ARCTIC MONKEYS Humbug (Domino)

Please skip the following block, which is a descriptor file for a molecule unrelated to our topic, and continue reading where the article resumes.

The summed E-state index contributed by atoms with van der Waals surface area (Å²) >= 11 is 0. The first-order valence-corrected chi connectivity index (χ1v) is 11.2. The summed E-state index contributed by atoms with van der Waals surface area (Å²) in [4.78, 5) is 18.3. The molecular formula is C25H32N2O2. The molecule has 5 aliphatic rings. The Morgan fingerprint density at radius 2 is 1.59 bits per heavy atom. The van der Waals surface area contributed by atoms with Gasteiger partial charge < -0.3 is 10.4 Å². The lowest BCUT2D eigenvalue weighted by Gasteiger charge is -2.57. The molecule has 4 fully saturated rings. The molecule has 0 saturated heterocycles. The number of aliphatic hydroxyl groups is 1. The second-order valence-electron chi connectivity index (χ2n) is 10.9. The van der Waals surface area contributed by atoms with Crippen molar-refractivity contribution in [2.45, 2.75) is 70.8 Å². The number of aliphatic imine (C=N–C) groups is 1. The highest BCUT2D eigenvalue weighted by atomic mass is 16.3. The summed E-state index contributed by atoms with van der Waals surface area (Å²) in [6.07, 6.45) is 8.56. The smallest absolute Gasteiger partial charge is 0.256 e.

I am probably quite late in reviewing this album, even though I have had it since it came out. It is not that it has taken me this long to come to terms with the bands progression on this record, as I liked these new songs as soon as I heard them, just that I feel that the band have been unfairly criticised for moving on in their songwriting when in most groups that would be expected and encouraged. As much as I loved their first two albums, they are no longer spotty seventeen year olds, and so the music must reflect that. To help them move on they have enlisted the help of Queens Of The Stone Ages Josh Homme to co-produce, and the results are immediately apparent. Right from the outset My Propellor has a heavier sound, with OMalley and Helders holding it together on bass and drums, Turners vocals being more measured and less frenetic, and Cooks guitarwork going from heavy rock fills to screeching solo. Crying Lightning is another mid-tempo piece where the Monkeys of old make an appearance on the chorus, but the whole thing is still wrapped in a much more muscular framework. The riff-heavy Dangerous Animals is the best encapsulation yet of their new sound, with some giant guitar riffs and a thundering rhythm. Secret Door is the closest they get to their old sound, starting slowly and then building up to a rollicking finale. Potion Approaching is built around another heavy guitar riff and pounding drums, and with Turners suitably sonorous vocal it develops into one of the heaviest tracks on the record. Fire And The Thud starts off as a pretty typical Monkeys song, but is lifted to new heights by the great guitarwork, and Cornerstone is slipped in for those still hankering after the old band and is also released as the new single as a sop to the hardcore fans. Dance Little Liar and Pretty Visitors show both sides of this new heavy rock sound of the band, with the former taking it slowly and delivering a blistering guitar solo along the way, while the latter revs it up to a breakneck speed, stopping only to catch its breath on the chorus, before hurtling off again into the unknown. The Jewellers Hands ends the album on a bit of a downer, with a melancholic tune and foreboding lyrics, and the echo-laden chorus gradually fades under a barrage of noise, bringing the record to an apocalyptic close. This is easily my favourite Arctic Monkeys album on first hearing, as the others did take a while to grow on me, and I can only see it getting better with each listen. Whether you are a rabid fan or just have a passing knowledge of the bands early works then this album needs to be heard. If you love it as much as I do remains to be seen, but whether you do or not you have to admire the fact that the boys have chosen not to stagnate in an, albeit, successful formula, but have produced some great progressive (but not necessarily in the prog sense) rock.